Preserving Nomadic Tradition in a Changing Climate: The Path Forward for Mongolian Herders

September 25, 2023

Mongolian herders with their livestock on a degraded pasture.

UNDP Mongolia

Khishigjargal Kharkhuu: Programme Analyst (Climate Change), UNDP in Mongolia

Mongolian herders, whose livelihoods are deeply rooted in the respect for nature, are facing unprecedented challenges due to the accelerated impacts of climate change and extreme weather events. 

Harsh winters with heavy snowfall and limited livestock feed, along with prolonged harsh springs leading to difficulties in finding feed and grazing areas, have become significant struggles for herders. Consequently, herders are being forced to invest more in purchasing animal feed, significantly impacting their main source of economic activity derived from livestock. 

The scale of Mongolia's livestock has reached staggering heights, exceeding 71 million as of 2022 and surpassing pastureland capacity by 2.6 times. This has resulted in over 70% of the country's pastureland being degraded to some degree, with 23% severely degraded as of 2021 according to the Assessment of desertification and land degradation in Mongolia study.

Furthermore, data shows that 40.8% of natural disaster-related fatalities were attributed to water hazards. Additionally, climate-induced dzud (harsh winter) accounted for 87% of the livestock loss, while 87.4% of the total damages were caused by extreme weather events according to Mongolia's National Agency for Meteorology and Environment Monitoring, as of 2022. 

For the herders to preserve their traditional way of living and safeguard their livelihood amidst these climate-induced challenges, timely adoption of sustainable practices is no longer a choice but a necessity. 

Mongolian land is experiencing accelerated desertification and land degradation due to rising livestock numbers.

UNDP Mongolia

This means shifting focus from quantity to quality. While some herders have already started doing so, many are still keen to increase or keep large herd sizes in a hope to sustain their income level. 

To minimize the negative impacts of large herd sizes on pasturelands, forest regeneration, water availability, and biodiversity conservation, herders need to reduce the number of animals and improve their quality. This also reduces the cost of animal feed they need to purchase, and the labour required to maintain the herd size.

Another major economic incentive for this shift is through encouraging herders to produce climate-resilient and environmentally friendly products by applying the sustainability criteria. The knowledge and prioritization from buyers on these products will be the driving force for this shift to succeed. For instance, if cashmere buyers invest in nature-based solutions such as water adaptation measures, riparian area restoration, surface water harvesting, protection of the springs and river heads, streams, haymaking, and support to supplement the herders’ initiative for reducing the pressure to the pastureland, it will further incentivize herders to prioritize sustainable practices.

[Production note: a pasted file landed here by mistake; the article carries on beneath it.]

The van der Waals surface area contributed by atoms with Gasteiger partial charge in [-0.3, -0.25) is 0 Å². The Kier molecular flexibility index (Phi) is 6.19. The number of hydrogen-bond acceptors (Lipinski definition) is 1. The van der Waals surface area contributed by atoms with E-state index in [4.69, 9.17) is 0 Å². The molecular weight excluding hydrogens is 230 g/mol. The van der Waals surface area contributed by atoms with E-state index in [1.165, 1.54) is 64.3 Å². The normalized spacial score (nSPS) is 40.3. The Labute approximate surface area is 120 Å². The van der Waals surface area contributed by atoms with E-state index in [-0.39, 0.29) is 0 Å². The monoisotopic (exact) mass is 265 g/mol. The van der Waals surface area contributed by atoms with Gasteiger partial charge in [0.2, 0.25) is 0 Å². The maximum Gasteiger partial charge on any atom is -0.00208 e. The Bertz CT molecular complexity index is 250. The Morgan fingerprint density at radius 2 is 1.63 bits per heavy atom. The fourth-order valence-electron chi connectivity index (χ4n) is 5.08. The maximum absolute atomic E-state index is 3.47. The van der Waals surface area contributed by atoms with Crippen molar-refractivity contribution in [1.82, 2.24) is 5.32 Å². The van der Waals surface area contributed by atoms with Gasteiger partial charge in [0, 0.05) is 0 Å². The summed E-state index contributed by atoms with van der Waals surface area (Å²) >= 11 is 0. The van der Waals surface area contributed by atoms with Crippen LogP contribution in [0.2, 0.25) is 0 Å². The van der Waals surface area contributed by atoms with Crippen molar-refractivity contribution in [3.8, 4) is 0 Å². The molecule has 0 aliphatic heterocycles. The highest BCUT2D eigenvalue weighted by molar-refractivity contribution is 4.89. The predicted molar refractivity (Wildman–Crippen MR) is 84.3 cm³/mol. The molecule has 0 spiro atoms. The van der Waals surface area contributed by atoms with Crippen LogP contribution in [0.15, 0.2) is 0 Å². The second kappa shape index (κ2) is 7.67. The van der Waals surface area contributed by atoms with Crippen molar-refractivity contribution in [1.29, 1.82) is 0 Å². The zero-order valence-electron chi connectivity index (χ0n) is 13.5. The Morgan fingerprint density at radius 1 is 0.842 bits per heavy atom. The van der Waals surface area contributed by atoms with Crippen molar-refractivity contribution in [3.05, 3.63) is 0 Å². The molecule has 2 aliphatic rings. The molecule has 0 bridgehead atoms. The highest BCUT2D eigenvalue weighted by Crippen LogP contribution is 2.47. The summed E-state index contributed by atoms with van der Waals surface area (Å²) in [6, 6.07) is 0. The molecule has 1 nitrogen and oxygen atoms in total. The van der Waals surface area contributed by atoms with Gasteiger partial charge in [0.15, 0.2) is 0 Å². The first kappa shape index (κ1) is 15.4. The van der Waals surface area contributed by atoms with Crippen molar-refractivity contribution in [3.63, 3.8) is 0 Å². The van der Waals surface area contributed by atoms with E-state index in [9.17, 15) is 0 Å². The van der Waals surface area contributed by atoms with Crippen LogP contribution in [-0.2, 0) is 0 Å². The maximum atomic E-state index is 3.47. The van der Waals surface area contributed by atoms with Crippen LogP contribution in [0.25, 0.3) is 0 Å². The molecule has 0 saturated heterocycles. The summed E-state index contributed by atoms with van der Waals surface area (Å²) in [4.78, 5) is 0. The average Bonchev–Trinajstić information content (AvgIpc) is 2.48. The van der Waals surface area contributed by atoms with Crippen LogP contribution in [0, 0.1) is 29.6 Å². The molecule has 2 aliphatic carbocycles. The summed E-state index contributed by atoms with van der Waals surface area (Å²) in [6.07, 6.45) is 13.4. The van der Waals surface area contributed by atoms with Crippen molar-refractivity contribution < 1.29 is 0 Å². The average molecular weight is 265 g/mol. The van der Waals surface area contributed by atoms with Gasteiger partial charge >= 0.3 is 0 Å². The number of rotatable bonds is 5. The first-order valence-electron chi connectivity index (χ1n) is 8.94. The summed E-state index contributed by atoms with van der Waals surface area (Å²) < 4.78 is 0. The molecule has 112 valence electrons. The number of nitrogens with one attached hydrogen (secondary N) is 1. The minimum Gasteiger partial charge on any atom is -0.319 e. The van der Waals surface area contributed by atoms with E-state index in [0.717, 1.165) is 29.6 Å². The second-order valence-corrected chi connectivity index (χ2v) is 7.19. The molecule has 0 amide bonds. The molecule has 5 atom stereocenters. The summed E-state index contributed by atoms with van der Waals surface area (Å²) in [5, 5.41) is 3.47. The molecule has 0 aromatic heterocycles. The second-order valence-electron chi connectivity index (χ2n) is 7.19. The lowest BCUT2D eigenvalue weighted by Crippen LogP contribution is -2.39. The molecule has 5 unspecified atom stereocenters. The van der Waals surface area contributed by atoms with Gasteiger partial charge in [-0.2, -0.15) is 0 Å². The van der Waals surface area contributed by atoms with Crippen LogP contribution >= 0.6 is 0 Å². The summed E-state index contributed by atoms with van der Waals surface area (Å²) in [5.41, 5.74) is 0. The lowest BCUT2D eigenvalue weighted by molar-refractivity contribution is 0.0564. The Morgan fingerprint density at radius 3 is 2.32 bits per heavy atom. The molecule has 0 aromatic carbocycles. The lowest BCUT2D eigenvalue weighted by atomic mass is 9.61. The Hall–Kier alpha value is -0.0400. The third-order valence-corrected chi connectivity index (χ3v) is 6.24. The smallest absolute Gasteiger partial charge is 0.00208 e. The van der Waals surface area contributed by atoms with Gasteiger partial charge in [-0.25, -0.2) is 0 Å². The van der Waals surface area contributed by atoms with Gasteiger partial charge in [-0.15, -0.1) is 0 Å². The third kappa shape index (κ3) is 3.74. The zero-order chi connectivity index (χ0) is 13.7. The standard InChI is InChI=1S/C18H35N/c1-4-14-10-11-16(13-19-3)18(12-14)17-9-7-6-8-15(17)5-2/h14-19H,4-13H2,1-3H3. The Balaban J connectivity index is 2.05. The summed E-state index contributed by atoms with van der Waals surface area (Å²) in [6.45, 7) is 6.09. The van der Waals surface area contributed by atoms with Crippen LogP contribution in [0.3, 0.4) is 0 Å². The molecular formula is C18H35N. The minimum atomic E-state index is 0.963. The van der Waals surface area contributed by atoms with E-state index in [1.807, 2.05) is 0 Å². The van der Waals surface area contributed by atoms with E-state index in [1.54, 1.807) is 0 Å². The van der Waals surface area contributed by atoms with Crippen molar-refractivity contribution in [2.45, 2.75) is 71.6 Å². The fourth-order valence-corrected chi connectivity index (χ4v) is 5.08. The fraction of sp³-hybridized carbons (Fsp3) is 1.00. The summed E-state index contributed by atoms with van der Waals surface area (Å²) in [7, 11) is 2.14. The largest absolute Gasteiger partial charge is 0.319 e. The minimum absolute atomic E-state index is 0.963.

In addition to environmental challenges, herders are facing social issues such as aging, a decline in marriages due to the increased migration to urban areas, and a need for upskilling, which significantly affect the long-term sustainability of their unique lifestyle. 

To address these challenges, UNDP, with support from the Green Climate Fund and Global Environment Facility, together with the Government of Mongolia is implementing projects to enhance livestock herding efficiency and sustainability. This includes building herders' capacity to process raw products and improve livestock quality, aligning with global emission reduction goals while increasing resilience to extreme weather conditions. 

Spring source fenced and protected from drying up with a support of UNDP’s ADAPT project funded by GCF

UNDP Mongolia

The essential shift towards sustainable practices and quality-focused mindsets relies significantly on the shoulders of young herders as they will inherit and carry forward the essential skills, traditional knowledge, and deep connection to the land, which are integral in ensuring the sustainability and continuity of this unique way of life. Therefore, their pivotal role in effecting transformative changes to herding traditions, preserving nature, and sustaining livelihoods while harmonizing with the nature cannot be understated.

Successful intervention will also require robust support and prioritization from the Government of Mongolia. Long-term policies and incentives need to be put in place to safeguard herder traditions and lifestyles while promoting sustainable practices and providing an incentive for young people to stay in the countryside.  This will ensure that herding practices are in harmony with the carrying capacity of pasturelands, thereby providing necessary habitats for biodiversity conservation and enhancing resilience to the changing climate. 

The collaboration between government bodies, NGOs, and herder communities is also vital to ensuring a resilient and sustainable future for Mongolia's herders. 

The future of Mongolian herders depends on their ability to adapt to the challenges posed by climate change. To do so, they need to be well-equipped with climate data and knowledge so that they can make informed decisions to adapt their herding practices to harsh weather conditions and ensure the sustainable use of natural resources. This also remains a key area of focus for UNDP projects. 

Through these interventions, we hope to support Mongolia to chart the path forward to secure the sustainable future of Mongolia’s cherished nomadic herder culture and tradition and the livelihood of herders.

Mongolian Gers, symbolizing the traditional lifestyle of Mongolian herders.

UNDP Mongolia